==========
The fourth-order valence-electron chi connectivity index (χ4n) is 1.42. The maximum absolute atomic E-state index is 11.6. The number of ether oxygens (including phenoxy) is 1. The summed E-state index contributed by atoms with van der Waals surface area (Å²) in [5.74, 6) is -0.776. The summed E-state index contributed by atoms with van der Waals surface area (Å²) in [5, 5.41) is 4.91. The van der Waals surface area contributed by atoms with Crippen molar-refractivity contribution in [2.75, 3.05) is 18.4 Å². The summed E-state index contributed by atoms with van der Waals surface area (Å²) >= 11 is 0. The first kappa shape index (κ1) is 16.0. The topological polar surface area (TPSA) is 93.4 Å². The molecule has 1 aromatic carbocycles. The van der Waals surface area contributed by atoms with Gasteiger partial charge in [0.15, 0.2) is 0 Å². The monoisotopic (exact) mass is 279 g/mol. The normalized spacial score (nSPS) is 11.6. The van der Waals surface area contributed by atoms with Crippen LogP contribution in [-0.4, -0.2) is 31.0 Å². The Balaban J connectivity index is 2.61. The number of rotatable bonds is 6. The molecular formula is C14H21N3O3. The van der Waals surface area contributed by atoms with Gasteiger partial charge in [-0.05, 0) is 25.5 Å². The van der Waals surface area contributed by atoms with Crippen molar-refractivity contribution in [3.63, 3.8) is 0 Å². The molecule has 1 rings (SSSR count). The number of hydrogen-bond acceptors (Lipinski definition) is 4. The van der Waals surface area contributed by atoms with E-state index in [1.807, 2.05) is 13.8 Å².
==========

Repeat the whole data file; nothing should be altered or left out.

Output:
The fourth-order valence-electron chi connectivity index (χ4n) is 1.42. The maximum absolute atomic E-state index is 11.6. The number of ether oxygens (including phenoxy) is 1. The summed E-state index contributed by atoms with van der Waals surface area (Å²) in [5.74, 6) is -0.776. The summed E-state index contributed by atoms with van der Waals surface area (Å²) in [5, 5.41) is 4.91. The van der Waals surface area contributed by atoms with Crippen molar-refractivity contribution in [2.75, 3.05) is 18.4 Å². The summed E-state index contributed by atoms with van der Waals surface area (Å²) >= 11 is 0. The first kappa shape index (κ1) is 16.0. The topological polar surface area (TPSA) is 93.4 Å². The molecule has 1 aromatic carbocycles. The van der Waals surface area contributed by atoms with Gasteiger partial charge in [0.15, 0.2) is 0 Å². The monoisotopic (exact) mass is 279 g/mol. The normalized spacial score (nSPS) is 11.6. The van der Waals surface area contributed by atoms with Crippen LogP contribution in [-0.4, -0.2) is 31.0 Å². The Balaban J connectivity index is 2.61. The number of rotatable bonds is 6. The molecular formula is C14H21N3O3. The van der Waals surface area contributed by atoms with Gasteiger partial charge in [-0.05, 0) is 25.5 Å². The van der Waals surface area contributed by atoms with Crippen molar-refractivity contribution in [3.63, 3.8) is 0 Å². The molecule has 1 rings (SSSR count). The number of hydrogen-bond acceptors (Lipinski definition) is 4. The van der Waals surface area contributed by atoms with E-state index in [1.807, 2.05) is 13.8 Å².